Is Making a Murderer biased in favor of Steven Avery? Prosecutor Ken Kratz thinks so, and argues that the show left out crucial evidence in the state’s case against Avery for the 2005 murder of Teresa Halbach. Now Kratz thinks Netflix should append an official disclaimer to the show, telling the Wrap that the streaming service should “either provide an opportunity for rebuttal, or alert the viewers that this series was produced by and for the defense of Steven Avery.” (In an interview with Vulture, directors Moira Demos and Laura Ricciardi say they were not interested in the question of Avery’s guilt, but did develop a close relationship with the Avery family over the course of shooting.) Not going to happen, said Netflix chief Ted Sarandos. “I don’t think documentaries are unbiased, they do take a position,” Sarandos told the Wrap. “This is the filmmakers’ position, and they did a great job laying out the facts.” Since launching in December, the true-crime series has spawned a groundswell of protest for Avery’s release, inspiring one juror in the trial to come forward with an allegation that Avery was framed, and hundreds of thousands of people to sign a petition asking for the president to pardon him (which is not possible).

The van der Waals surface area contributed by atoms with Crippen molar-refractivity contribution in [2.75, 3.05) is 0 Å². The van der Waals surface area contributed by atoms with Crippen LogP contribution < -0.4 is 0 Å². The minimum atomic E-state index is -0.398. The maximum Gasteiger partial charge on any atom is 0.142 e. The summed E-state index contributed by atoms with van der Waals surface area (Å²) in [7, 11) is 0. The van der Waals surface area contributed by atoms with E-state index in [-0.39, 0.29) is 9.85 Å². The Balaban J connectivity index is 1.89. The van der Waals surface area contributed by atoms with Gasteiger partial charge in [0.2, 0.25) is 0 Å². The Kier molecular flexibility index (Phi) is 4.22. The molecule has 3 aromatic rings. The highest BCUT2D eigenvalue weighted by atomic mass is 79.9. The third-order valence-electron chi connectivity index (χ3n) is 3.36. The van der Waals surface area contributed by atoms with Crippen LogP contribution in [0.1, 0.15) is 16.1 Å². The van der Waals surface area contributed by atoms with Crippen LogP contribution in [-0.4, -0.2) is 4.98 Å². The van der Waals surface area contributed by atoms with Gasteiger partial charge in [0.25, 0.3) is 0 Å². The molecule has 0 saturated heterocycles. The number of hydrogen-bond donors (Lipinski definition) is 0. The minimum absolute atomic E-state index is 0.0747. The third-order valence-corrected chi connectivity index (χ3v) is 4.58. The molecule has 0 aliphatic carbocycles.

Ken Kratz in Making a Murderer.